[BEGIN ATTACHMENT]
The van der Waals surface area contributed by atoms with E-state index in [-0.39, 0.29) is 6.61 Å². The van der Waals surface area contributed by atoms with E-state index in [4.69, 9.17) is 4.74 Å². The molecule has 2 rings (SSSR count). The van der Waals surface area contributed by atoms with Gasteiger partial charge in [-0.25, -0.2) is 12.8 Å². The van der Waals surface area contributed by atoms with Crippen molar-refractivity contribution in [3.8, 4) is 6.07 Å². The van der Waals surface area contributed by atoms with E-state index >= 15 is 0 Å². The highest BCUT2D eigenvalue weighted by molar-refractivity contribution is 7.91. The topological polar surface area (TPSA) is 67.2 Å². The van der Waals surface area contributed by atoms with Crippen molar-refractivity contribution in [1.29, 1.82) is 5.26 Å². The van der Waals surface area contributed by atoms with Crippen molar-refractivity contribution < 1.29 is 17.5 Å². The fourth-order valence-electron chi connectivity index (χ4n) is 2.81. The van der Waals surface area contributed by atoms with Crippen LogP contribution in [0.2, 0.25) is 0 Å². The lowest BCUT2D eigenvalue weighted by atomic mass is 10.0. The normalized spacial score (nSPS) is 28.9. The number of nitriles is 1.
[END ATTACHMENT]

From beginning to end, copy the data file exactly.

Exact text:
The van der Waals surface area contributed by atoms with E-state index in [-0.39, 0.29) is 6.61 Å². The van der Waals surface area contributed by atoms with E-state index in [4.69, 9.17) is 4.74 Å². The molecule has 2 rings (SSSR count). The van der Waals surface area contributed by atoms with Gasteiger partial charge in [-0.25, -0.2) is 12.8 Å². The van der Waals surface area contributed by atoms with Crippen molar-refractivity contribution in [3.8, 4) is 6.07 Å². The van der Waals surface area contributed by atoms with E-state index >= 15 is 0 Å². The highest BCUT2D eigenvalue weighted by molar-refractivity contribution is 7.91. The topological polar surface area (TPSA) is 67.2 Å². The van der Waals surface area contributed by atoms with Crippen molar-refractivity contribution in [1.29, 1.82) is 5.26 Å². The van der Waals surface area contributed by atoms with Crippen molar-refractivity contribution < 1.29 is 17.5 Å². The fourth-order valence-electron chi connectivity index (χ4n) is 2.81. The van der Waals surface area contributed by atoms with Crippen LogP contribution in [0.2, 0.25) is 0 Å². The lowest BCUT2D eigenvalue weighted by atomic mass is 10.0. The normalized spacial score (nSPS) is 28.9. The number of nitriles is 1.